I hear the accusations like the Lutine Bell: nostalgie de la boue or blood and soil; found poetry or cento. Nonetheless it makes the Mersey look like churned-up mud, the curt cuts of an accent awaken roots inside my parents’ head. After the long drive north from the flat lands of Cambridgeshire we’ve pitched up at an unknown cousin’s door. Dad’s scouse resurfaces, mum’s ‘like’ returns. I’m out of place. Here, on loved ground to which I’ve no real claim except by blood; where the wind knocks the words out of my mouth.
i. It’s covering his head as he drags branches across the grass. Its floppy weight is in my hand like a well-read newspaper. I hold it to my nose when the damp is in it. I can smell the curls of bonfire smoke but not the clean, cool, outdoor scent of my father himself. ii. It’s tucked under my grandfather’s arm as, eyes closed, he draws a folded handkerchief across his brow in the smoky gloom of a pool hall. My father slides his thumb across the sweatband and hears a sound like the clink of a cue-ball on the black.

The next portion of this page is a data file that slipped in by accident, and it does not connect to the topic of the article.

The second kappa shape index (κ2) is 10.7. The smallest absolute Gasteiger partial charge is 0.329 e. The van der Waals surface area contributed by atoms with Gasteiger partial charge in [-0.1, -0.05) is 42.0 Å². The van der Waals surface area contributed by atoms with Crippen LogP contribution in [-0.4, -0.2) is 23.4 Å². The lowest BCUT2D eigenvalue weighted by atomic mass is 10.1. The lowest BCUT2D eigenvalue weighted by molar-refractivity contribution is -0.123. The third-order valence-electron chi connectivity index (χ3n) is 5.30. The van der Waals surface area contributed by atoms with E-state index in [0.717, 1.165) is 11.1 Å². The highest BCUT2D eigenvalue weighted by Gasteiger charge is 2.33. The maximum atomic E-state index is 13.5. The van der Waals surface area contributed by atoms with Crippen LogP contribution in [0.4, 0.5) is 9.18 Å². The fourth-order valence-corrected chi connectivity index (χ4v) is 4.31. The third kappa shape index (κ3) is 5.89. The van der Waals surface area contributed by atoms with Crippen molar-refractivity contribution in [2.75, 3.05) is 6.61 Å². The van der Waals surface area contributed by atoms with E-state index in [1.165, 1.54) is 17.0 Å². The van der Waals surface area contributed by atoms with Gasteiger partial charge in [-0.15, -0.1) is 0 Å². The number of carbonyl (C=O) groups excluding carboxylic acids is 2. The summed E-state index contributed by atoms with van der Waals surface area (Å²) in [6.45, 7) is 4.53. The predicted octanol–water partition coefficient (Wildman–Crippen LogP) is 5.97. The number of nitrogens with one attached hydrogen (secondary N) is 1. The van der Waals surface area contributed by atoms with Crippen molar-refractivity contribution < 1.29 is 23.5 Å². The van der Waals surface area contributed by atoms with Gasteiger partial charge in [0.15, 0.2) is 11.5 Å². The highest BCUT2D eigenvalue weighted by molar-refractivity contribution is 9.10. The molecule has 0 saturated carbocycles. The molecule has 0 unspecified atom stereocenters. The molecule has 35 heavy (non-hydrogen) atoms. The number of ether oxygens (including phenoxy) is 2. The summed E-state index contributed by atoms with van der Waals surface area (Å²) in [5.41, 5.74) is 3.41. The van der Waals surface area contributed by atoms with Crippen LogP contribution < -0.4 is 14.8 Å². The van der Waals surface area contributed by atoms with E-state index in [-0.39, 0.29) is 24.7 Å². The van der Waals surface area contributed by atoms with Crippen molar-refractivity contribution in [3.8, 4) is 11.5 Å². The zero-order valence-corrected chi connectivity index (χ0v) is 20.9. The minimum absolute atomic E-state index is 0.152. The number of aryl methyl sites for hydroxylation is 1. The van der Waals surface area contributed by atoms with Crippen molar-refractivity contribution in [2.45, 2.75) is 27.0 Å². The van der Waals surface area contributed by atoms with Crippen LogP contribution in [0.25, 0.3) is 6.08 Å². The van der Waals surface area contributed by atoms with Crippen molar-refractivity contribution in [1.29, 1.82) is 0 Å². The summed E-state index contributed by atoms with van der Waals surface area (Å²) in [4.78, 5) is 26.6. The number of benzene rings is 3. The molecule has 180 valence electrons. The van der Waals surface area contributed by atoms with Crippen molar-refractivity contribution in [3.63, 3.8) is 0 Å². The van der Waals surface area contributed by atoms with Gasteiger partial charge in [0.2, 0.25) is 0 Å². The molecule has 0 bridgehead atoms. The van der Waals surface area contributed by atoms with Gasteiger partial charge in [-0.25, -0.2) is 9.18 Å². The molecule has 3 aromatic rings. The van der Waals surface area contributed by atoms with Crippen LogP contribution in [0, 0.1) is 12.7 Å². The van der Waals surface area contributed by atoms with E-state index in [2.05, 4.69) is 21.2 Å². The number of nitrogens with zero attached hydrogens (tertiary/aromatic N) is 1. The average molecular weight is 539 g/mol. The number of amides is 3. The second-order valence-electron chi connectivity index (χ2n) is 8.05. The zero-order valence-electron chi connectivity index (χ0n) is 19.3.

With the snow-blinding heat of the piazza left ajar, you slip cheek-first into the gloom. Sweat cools suddenly against your neck. The improvising hum of traffic gives way to the cave-like echoes of the visitors, their watery, half-distant whoops, the shuffle of shoe-covering softened footsteps. And what you feel is the pure privilege of being there: the chance to try and get your head around the disquieting thrill of its straight-faced, gaudy pomp. But then – like a rebuke – there’s Mary, Mother of God, still indifferent to all of it as she cradles the supple, still-warm body of her son.